Seyoum Gebreyes & Wallias Band - "Muziqa Muziqa" (3:42)
Wallias Band - "Muziqawi Silt" (3:44)
Review: Destination Ethiopia: The Wallias Band are one of the country's longest standing troupes with over 20 years service to their name from the early 70s to early 90s and serious accomplishments such as being the first Ethiopian band to tour the USA. Here they're represented in all their full spread glory; "Muziqa Muziqa" has an almost northern soul dynamic with its speed and wily sax blasts from Seyoum while "Muziqawi Silt" is a much more measured, introspective affair. Beautiful.
Review: Matthew Halsall's Gondwana label is seeing a busy August what with the imprint flooding our jazz charts with reissues and, of course, new releases such as this wonderful collaborative effort from The Gondwana Orchestra and Dwight Trible. Trible's voice is like silk, running up and down the delicate waves of melodies from the collective, with "Colors" and "The Creator Has A Master Plan" both capable of making the toughest of audiences feel utterly uplifted. On the flip, "Love Is Everywhere" shines bright amid a flurry of flutes and intricate drum percussions, while "You've Got To Have Freedom" rides off a much smoother, deeper sort of vibe that's got a little funk at its core. Wicked.
Review: For the latest missive on their excellent Jazz45 sub-label, Jazzman has decided to offer up two sought-after catalogue cuts from contemporary spiritual jazz maestro Muriel Grossmann, a sax player, singer and composer who already has a swathe of quality albums to her name. First up is an edited version of 2018 cut "Golden Rule", a wonderfully breezy and out-there affair that sees Grossmann add mind-altering sax solos to a heavily percussive, off-kilter backing track rich in jaunty pianos and slick double bass. On flipside "Okan Ti Aye" she layers up the drums and cymbals further while offering bolder, heavier sax motifs. The result is a track of rare drive and intensity.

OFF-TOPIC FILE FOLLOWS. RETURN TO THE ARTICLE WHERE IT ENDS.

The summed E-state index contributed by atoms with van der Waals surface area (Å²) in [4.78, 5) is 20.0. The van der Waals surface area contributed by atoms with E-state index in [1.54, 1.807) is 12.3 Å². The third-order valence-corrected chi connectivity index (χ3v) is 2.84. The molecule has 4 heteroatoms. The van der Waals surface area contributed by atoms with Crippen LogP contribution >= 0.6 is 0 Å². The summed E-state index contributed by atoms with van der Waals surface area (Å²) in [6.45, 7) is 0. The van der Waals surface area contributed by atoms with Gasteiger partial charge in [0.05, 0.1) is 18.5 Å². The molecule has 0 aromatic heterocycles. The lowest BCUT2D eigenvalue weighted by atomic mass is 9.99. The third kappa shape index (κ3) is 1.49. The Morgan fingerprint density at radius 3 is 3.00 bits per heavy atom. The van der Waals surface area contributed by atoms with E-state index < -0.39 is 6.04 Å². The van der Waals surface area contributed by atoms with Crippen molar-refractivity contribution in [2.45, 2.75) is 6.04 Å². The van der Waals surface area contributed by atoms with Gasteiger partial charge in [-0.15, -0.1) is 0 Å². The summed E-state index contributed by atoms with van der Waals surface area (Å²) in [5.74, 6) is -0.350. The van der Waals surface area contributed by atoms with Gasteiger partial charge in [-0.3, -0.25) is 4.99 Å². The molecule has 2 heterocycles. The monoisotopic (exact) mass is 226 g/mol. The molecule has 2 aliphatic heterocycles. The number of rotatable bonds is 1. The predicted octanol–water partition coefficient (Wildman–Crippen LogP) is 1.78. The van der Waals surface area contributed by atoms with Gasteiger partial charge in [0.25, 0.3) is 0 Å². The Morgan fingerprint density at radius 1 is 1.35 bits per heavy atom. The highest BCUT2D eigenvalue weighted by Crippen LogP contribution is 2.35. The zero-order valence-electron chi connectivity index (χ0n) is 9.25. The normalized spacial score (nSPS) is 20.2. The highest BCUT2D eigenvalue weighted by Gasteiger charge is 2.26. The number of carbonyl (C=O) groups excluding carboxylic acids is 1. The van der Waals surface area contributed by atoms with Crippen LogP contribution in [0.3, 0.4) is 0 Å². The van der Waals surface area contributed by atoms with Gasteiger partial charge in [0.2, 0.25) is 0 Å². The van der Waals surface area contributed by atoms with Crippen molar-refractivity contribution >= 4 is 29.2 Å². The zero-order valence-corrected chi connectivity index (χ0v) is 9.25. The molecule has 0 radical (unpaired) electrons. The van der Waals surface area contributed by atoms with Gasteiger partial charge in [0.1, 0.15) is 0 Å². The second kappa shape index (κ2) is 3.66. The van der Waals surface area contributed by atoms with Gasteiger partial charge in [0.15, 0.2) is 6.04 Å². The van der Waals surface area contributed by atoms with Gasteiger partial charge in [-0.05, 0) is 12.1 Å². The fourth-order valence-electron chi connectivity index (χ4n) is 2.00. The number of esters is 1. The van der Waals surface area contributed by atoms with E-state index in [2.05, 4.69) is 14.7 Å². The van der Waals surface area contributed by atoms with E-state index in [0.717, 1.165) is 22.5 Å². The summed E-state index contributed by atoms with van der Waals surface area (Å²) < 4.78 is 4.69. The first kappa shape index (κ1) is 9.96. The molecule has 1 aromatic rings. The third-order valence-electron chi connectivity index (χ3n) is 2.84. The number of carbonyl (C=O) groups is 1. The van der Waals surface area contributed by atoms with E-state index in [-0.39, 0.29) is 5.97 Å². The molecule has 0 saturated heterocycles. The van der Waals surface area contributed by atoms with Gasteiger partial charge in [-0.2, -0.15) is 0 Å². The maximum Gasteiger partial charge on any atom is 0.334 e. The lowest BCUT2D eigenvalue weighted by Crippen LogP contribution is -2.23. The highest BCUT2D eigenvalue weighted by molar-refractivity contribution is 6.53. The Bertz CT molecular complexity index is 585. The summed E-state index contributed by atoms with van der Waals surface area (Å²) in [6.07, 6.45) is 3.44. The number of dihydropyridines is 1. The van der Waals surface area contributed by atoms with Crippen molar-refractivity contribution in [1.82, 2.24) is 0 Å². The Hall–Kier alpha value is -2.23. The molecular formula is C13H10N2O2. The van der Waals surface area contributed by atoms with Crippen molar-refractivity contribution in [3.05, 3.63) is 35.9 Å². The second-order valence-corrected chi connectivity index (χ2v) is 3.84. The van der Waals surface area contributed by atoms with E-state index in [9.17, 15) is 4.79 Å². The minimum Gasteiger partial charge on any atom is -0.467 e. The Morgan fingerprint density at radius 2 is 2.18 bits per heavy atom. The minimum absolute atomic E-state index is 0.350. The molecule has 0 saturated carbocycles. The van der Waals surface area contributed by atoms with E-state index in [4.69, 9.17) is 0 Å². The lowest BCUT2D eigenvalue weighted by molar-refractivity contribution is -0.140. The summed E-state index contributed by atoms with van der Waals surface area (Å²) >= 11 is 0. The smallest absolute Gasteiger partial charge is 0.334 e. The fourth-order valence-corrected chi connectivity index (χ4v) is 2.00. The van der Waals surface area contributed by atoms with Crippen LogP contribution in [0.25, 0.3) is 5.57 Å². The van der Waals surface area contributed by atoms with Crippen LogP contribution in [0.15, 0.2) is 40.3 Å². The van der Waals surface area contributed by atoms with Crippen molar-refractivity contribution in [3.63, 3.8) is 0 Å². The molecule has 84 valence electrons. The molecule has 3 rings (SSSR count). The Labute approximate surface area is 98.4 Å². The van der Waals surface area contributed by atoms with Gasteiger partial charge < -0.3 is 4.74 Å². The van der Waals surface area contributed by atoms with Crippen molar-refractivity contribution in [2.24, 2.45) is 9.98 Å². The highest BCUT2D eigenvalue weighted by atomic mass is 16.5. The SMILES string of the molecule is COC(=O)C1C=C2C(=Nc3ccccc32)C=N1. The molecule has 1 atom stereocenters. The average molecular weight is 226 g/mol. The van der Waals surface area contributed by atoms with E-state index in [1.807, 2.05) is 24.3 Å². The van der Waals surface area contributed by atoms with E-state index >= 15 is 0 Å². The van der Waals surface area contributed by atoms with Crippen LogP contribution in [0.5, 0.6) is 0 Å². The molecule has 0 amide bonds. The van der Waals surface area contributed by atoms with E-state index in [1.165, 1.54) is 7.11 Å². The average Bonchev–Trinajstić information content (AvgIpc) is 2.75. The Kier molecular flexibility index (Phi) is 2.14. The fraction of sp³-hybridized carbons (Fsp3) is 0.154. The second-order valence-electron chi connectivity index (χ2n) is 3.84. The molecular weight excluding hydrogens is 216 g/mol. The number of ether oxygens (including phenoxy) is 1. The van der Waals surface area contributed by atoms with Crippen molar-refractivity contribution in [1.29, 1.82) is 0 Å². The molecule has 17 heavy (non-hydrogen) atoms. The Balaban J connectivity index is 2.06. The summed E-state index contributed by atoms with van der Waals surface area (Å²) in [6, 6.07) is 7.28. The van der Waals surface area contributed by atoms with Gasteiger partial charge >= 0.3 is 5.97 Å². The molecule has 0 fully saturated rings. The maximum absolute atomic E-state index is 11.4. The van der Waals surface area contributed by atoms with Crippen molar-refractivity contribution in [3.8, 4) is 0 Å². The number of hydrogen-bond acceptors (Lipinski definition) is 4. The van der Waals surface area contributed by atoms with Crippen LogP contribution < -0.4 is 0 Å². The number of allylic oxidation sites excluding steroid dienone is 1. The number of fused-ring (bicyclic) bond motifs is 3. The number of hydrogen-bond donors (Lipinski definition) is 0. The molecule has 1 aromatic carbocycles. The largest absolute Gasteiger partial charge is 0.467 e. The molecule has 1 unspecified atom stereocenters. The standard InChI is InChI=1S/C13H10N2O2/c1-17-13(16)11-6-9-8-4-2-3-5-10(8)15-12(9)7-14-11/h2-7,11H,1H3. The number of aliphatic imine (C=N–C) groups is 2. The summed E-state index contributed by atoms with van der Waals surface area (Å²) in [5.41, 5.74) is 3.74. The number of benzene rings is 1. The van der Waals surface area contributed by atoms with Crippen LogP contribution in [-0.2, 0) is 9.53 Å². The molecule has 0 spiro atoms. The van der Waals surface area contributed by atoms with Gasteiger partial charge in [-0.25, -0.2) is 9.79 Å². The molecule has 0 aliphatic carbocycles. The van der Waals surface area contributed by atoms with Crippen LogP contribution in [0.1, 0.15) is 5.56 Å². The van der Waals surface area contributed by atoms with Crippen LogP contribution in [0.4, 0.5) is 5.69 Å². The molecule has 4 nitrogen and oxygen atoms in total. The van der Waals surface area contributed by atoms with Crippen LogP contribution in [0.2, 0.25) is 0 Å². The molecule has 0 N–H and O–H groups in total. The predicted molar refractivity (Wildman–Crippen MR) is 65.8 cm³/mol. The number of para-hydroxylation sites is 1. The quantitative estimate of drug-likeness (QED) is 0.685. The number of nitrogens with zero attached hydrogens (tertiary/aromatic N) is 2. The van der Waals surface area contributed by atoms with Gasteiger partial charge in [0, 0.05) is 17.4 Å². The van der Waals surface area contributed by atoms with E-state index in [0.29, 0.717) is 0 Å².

Review: Following their surprise reunion and Strut-release album We Be All Africans last year, Idris and The Pyramids return... This time on Max Weissenfeldt's Philophon imprint. Laying down a spiritual arrangement so frenetic and full of its own life it takes up two parts, Idris's sax plays duet with Philophon's own vocalist Guy One. Gutsy, raw and full of surprises, it's another out-of-body experience from the longstanding jazz troupe.
Review: Theatre des Capucines 1963 is one of the earliest live documents of the legendary French singer Serge Gainsbourg. Recorded in a brilliant small group setting and featuring only the instrumentation of the fantastic Hungarian guitarist Elek Bacsik and French journeyman bassist Michel Gaudry - this is Gainsbourg at his most cool and minimalist best. This is the same group that recorded that year's near perfect studio album, Gainsbourg Confidentiel. A live recording that takes that album's minimal vibe to its sultry and smokey extreme but most importantly - from one of the most famous singers of the mid-20th century.
Review: In January 1983, pianist Keith Jarrett, double bassist Gary Peacock and drummer Jack DeJohnette headed to the Power Station studio in New York City to record fresh interpretations of some of their favourite jazz cuts. The results were eventually released on two acclaimed albums, the first of which - "Standards, Volume 1" - is here reissued on CD for the first time since 1985. It remains a fine set, with some genuinely inspired, eye-opening revisions. For example, their version of Billie Holliday's "God Bless The Child" is a gospel-tinged chunk of sun-bright instrumental soul-jazz brilliance, while their take on 1930s Broadway musical number "All The Things You Are" is skittish, intense and high-octane, with Peacock providing restless bass and Jarrett improvising some sensational piano solos.